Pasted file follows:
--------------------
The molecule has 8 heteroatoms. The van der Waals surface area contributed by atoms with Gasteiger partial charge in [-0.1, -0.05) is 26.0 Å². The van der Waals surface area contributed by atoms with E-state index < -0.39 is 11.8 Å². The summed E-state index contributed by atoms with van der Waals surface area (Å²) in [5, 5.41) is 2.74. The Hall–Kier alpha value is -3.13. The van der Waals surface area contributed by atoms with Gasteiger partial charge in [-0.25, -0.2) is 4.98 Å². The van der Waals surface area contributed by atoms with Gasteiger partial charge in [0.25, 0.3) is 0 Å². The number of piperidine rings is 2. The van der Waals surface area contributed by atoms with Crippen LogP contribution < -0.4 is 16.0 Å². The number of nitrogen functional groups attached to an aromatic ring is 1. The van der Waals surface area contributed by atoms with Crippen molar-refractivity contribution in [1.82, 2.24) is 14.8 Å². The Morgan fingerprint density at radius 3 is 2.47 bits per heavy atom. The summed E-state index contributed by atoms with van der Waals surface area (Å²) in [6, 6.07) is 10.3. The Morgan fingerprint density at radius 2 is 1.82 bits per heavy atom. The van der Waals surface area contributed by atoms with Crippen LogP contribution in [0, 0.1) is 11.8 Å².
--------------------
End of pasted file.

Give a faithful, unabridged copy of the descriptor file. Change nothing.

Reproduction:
The molecule has 8 heteroatoms. The van der Waals surface area contributed by atoms with Gasteiger partial charge in [-0.1, -0.05) is 26.0 Å². The van der Waals surface area contributed by atoms with E-state index < -0.39 is 11.8 Å². The summed E-state index contributed by atoms with van der Waals surface area (Å²) in [5, 5.41) is 2.74. The Hall–Kier alpha value is -3.13. The van der Waals surface area contributed by atoms with Gasteiger partial charge in [-0.25, -0.2) is 4.98 Å². The van der Waals surface area contributed by atoms with Gasteiger partial charge in [0.25, 0.3) is 0 Å². The number of piperidine rings is 2. The van der Waals surface area contributed by atoms with Crippen LogP contribution < -0.4 is 16.0 Å². The number of nitrogen functional groups attached to an aromatic ring is 1. The van der Waals surface area contributed by atoms with Crippen molar-refractivity contribution in [1.82, 2.24) is 14.8 Å². The Morgan fingerprint density at radius 3 is 2.47 bits per heavy atom. The summed E-state index contributed by atoms with van der Waals surface area (Å²) in [6, 6.07) is 10.3. The Morgan fingerprint density at radius 2 is 1.82 bits per heavy atom. The van der Waals surface area contributed by atoms with Crippen LogP contribution in [0, 0.1) is 11.8 Å².